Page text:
An economic recession can have a devastating effect on small businesses. Is there a recession definition that fits today's business climate? Are there any recession proof businesses? What strategic actions can you take to minimize the impact of this recession cycle? These are questions that most business owners want, and need, answered.
There are some recession proof businesses (well, maybe some almost-recession proof businesses).
For example, health care related businesses (people still need to take care of their health) are usually not as severely affected; and fast food businesses seem to do well in a recession because people are not going out as much to expensive restaurants but they still want to go out; grocery stores (people still shop for the basics) seem to maintain sales; alcohol and cigarettes are usually not affected by recessionary trends; often post-secondary school institutions do all right during a recession - particularly those programs that are focused on employable skills; and so on.
There are a number of definitions. In short, the economy declines or contracts (negative Gross Domestic Product (GDP) is the usual descriptor) - usually for a minimum of two consecutive quarters.
In many of today's markets, there is more supply than demand. And there is more capacity, because there is reduced demand. Additionally, unemployment rises during an economic recession.
New market trends have shown up during this last economic recession; for example, there have been shifts in demand from newspaper advertising to online advertising (to the detriment of newspapers, and to the growth of organizations like Craigslist).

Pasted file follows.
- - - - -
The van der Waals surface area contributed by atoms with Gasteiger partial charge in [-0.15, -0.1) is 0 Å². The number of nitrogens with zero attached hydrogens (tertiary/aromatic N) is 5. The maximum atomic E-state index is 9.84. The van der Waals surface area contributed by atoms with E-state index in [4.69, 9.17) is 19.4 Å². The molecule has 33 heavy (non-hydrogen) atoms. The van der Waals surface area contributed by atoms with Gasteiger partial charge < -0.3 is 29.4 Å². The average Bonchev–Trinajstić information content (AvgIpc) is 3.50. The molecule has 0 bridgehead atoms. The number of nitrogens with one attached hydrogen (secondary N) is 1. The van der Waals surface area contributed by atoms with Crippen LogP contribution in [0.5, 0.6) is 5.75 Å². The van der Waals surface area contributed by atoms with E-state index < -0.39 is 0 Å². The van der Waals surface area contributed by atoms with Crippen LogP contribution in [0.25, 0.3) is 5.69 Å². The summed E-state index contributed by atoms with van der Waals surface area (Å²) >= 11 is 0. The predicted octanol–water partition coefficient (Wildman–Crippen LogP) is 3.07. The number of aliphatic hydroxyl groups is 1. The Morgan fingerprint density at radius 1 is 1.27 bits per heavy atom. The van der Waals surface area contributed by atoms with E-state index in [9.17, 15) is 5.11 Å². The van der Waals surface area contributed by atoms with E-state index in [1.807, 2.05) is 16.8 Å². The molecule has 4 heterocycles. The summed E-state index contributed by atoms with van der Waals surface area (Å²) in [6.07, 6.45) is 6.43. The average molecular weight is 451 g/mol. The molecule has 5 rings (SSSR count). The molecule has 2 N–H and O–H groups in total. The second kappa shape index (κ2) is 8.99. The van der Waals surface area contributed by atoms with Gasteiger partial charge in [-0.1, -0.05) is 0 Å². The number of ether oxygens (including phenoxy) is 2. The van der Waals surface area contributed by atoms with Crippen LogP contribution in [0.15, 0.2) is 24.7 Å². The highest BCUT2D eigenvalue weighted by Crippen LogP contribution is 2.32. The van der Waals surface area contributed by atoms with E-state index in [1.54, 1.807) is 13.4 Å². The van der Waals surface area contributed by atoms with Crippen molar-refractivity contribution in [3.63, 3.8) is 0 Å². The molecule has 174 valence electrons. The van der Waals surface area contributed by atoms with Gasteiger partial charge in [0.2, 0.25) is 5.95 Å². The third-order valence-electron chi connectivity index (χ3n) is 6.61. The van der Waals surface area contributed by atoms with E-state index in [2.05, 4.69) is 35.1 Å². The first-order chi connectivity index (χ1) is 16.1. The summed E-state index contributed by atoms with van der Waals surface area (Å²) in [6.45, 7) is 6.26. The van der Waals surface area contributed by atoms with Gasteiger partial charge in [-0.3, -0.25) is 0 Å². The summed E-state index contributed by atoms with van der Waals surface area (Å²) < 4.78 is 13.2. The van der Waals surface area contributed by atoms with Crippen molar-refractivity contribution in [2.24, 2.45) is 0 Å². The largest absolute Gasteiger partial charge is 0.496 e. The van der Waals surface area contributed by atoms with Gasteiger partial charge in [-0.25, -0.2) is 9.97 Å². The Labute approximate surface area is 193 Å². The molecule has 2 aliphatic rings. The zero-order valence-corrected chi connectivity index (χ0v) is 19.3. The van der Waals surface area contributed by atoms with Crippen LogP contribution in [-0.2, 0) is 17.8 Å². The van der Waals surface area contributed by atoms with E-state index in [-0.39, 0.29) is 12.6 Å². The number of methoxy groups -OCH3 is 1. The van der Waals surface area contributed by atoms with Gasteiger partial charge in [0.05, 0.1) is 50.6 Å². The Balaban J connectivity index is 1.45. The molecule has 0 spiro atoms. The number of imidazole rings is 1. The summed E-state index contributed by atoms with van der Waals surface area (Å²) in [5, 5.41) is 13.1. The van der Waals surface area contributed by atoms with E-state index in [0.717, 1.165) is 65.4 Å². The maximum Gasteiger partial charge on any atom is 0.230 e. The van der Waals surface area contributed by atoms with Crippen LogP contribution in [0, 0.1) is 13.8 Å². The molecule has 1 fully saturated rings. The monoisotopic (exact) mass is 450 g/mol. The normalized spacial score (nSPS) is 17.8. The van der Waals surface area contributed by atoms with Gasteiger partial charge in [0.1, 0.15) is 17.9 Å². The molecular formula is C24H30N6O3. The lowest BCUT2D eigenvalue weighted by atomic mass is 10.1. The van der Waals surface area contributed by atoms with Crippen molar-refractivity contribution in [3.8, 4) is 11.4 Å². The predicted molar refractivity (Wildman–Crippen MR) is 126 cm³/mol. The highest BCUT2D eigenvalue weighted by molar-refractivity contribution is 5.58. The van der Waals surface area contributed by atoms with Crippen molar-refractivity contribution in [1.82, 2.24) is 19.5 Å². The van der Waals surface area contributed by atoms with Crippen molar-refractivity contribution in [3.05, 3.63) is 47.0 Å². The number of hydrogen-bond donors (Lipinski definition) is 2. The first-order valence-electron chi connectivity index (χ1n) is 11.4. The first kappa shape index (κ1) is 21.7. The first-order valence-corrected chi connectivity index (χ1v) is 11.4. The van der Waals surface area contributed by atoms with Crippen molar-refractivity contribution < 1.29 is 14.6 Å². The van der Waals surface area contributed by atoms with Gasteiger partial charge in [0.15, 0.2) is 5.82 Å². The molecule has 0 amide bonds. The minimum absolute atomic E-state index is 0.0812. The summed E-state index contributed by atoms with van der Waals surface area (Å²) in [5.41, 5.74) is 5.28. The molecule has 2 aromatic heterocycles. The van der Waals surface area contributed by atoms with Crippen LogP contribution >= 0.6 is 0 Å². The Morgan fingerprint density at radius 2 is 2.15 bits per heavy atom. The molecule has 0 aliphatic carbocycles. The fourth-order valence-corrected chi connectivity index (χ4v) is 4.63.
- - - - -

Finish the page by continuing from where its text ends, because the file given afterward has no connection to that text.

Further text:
As a business owner or manager, you need to understand and capitalize on the trends that were established during the recession cycle.
Businesses are facing growing pressures and challenges from the marketplace in today's economic climate. Pressures (such as the need to make fast decisions, react to changing markets and environment, handle new and different opportunities, aggressive competition) need to be quickly identified and acted upon.
(also known as the 'Great Recession')
The recession hit most North American countries in 2008; and a number of countries around the world have been in and out of recession (or hovering close to it) since. The recovery has been weak and long.
Recent media reports indicate that, while we hit the bottom of the recession cycle and flattened, improvement is slow and demand is expect to be weak for at least another year. In our global economy, weak economic performance in one country can effect other countries. The European Union is struggling with high debt and therefore high interest rates for some of the weakened countries and that has impacted the economic health of the other, stronger countries. Media and financial analysts are talking about looking toward 2013 and 2014 for better results
Many small business owners have seen demand for their products and services drop significantly, and watched their financial statements and financial ratios (measures of business health) worsen; growth strategies now are really just focused on 'stepping' up to where we were in previous, 'better' years. Real growth will be planned and managed, once businesses feel they can survive the current economic recession.
In today's market, you need your price program to be more agile than ever before. You need to be able to respond when it's necessary (under threat of losing business, or threat of increased competition, or more).
Change the price offer. Can you offer more, for less? Can you offer less, at somewhat of a lesser price? Can you offer more (much more), at a somewhat higher price?